You will receive an email (to the address registered with your Scrum.org account) with your score out of 80, plus a summary of how you did on the various sections. Here they are, in case you want to break down your studies this way:

  1. Programming
  2. Testing
  3. Test-First Development
  4. Quality
  5. Documentation/Persistence
  6. Design & Architecture
  7. Cross-Functional, Self-Managed Development
  8. Analysis
  9. Scrum Framework
  10. Cross-Functional, Self-Managing Teams
  11. Scrum Theory and Principles

Design flaws

The questions are picked at random out of a pool of about 100 and they're not evenly distributed by topic. There were at least two different questions that came up twice, only they were worded slightly differently. So, the assessment is not even necessarily about the breadth of knowledge you possess.

Another problem is that although certain elements of Scrum purport to be immutable, in practice, your team may not actually follow all of them down to the letter. So when you're looking at the question, try not to fall into the trap of being like "ah yes, this is how we do this at work, therefore the answer must be this". I find it ironic that for an exam about a framework based on empiricism, using that empiricism is not necessarily going to work in your favour...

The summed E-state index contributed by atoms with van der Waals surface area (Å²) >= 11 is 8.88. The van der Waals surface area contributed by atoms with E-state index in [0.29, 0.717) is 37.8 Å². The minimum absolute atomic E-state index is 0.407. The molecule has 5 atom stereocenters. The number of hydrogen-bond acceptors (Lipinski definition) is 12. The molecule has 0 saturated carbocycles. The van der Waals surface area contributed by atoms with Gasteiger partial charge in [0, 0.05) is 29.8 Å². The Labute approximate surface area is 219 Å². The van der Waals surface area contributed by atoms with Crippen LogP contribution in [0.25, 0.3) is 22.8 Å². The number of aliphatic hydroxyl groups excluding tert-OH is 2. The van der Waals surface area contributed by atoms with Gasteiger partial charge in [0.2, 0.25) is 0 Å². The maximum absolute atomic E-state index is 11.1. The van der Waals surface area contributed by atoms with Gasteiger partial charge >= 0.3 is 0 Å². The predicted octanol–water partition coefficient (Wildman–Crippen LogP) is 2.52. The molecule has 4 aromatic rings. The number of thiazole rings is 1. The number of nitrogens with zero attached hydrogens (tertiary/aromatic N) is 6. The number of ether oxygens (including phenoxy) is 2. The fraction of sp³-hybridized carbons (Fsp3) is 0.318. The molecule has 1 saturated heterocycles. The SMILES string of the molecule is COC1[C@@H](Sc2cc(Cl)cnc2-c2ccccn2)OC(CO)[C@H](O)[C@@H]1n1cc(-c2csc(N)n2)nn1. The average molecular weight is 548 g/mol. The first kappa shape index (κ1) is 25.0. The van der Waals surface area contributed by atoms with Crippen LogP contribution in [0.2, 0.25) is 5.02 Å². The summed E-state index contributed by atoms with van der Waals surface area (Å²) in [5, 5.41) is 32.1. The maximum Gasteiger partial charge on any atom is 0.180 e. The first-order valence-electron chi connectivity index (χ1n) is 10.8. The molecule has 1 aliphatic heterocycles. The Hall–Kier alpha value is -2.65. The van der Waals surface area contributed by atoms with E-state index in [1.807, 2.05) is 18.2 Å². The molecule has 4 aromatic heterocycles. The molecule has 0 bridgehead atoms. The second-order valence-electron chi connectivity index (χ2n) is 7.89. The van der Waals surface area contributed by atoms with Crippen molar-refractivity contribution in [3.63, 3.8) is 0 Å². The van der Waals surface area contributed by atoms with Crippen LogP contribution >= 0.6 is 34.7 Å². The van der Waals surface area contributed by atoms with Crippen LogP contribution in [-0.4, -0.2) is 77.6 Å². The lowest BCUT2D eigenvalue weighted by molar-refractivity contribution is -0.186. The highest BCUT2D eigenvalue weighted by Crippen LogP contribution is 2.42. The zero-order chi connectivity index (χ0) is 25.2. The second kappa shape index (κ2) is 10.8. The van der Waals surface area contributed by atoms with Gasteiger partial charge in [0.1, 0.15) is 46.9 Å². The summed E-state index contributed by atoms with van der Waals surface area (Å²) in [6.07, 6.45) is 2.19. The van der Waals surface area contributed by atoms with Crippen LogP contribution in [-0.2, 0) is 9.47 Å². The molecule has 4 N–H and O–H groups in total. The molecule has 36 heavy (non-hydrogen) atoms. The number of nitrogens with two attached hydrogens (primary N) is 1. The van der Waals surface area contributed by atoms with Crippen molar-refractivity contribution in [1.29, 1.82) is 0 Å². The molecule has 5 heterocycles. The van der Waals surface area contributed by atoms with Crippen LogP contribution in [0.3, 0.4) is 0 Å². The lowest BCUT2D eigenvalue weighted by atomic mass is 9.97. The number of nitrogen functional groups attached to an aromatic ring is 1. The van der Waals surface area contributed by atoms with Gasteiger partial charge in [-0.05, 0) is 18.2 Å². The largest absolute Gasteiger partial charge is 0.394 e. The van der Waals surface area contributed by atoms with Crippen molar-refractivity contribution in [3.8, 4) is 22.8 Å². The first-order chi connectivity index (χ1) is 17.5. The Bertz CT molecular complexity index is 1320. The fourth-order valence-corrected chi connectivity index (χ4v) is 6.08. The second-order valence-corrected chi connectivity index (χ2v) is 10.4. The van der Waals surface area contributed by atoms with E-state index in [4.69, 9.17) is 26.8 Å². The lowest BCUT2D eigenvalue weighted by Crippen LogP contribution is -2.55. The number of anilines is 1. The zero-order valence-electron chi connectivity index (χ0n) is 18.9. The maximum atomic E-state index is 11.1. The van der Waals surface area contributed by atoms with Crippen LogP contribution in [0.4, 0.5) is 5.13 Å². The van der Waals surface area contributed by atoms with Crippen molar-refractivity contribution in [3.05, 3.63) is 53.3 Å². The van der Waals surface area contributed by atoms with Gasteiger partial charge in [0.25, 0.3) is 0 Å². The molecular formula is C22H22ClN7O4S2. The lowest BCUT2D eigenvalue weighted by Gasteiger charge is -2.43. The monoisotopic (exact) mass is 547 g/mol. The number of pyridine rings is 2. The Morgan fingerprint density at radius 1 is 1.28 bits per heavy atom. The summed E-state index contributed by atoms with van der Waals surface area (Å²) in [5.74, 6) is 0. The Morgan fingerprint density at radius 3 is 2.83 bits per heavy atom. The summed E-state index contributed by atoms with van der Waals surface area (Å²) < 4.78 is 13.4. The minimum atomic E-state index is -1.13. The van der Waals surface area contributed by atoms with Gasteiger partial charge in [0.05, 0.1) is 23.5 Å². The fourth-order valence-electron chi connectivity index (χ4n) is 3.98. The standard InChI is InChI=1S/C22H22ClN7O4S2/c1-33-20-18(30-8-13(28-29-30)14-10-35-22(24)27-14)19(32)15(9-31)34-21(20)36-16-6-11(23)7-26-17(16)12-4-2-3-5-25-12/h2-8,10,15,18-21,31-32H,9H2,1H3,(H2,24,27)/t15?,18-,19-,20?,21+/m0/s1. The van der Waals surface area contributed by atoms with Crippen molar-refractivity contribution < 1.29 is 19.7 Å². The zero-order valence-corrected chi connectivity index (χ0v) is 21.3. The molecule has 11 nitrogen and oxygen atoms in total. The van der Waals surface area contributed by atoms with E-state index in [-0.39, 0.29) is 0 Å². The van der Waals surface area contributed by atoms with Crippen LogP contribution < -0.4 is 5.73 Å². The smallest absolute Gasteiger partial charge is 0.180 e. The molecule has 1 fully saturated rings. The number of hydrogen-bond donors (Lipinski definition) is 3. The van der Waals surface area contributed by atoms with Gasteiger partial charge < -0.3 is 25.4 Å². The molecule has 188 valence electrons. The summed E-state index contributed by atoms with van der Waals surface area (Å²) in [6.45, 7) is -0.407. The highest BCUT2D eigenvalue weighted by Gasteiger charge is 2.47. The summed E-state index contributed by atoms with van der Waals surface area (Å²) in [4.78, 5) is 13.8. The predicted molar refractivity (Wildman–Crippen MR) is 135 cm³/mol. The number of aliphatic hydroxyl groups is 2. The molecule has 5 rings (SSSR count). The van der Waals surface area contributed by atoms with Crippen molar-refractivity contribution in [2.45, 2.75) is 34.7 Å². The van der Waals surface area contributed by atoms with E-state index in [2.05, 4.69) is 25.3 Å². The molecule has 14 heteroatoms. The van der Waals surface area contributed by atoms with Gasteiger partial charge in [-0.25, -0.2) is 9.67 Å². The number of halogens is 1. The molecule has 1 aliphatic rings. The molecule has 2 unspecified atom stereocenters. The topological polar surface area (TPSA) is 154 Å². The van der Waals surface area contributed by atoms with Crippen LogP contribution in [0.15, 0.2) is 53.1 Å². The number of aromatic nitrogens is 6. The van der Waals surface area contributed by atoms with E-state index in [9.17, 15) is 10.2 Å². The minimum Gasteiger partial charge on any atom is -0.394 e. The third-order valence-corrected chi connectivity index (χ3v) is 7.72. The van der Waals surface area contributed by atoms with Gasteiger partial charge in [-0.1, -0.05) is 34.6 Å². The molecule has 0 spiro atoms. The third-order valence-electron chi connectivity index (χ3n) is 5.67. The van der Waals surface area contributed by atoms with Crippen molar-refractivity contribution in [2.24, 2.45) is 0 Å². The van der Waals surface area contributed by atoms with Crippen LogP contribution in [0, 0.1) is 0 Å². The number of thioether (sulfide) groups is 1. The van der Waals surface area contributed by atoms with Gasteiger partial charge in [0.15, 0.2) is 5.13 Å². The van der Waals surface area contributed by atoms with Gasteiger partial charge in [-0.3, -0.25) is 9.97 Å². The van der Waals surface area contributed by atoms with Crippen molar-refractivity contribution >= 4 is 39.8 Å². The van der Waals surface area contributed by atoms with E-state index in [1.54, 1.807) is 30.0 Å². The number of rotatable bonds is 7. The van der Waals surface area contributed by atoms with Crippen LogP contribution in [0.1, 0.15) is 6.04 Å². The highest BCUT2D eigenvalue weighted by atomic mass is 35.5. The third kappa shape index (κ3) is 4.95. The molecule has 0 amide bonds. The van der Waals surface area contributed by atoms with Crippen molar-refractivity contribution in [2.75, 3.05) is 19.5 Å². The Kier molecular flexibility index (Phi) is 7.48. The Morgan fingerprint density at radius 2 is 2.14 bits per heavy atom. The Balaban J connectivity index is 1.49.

My general advice

  1. Do the two open assessments to 100% until you're blue in the face.

  2. Alongside that, focus on learning about foundational computer science topics and techniques. These were the questions that stumped me and, incidentally, that are unlikely to appear in the open assessments.

I still don't believe you need to read all the books on that list; if you have a deadline and full-time responsibilities then it's just not realistic (or, frankly, healthy). Having already learnt about Scrum really well, and then identifying my weak points, I know how to improve so that I can pass the exam in the future.

Official Scrum resources:

  1. 2020 Scrum Guide
  2. Scrum Glossary
  3. Professional Scrum Developer Glossary
  4. Official blog โ€” this has some worthwhile articles such as '25 Characteristics of a Great Development Team'

Other resources:

  1. Mikhail Lapshin's quiz
  2. Atlassian Scrum guide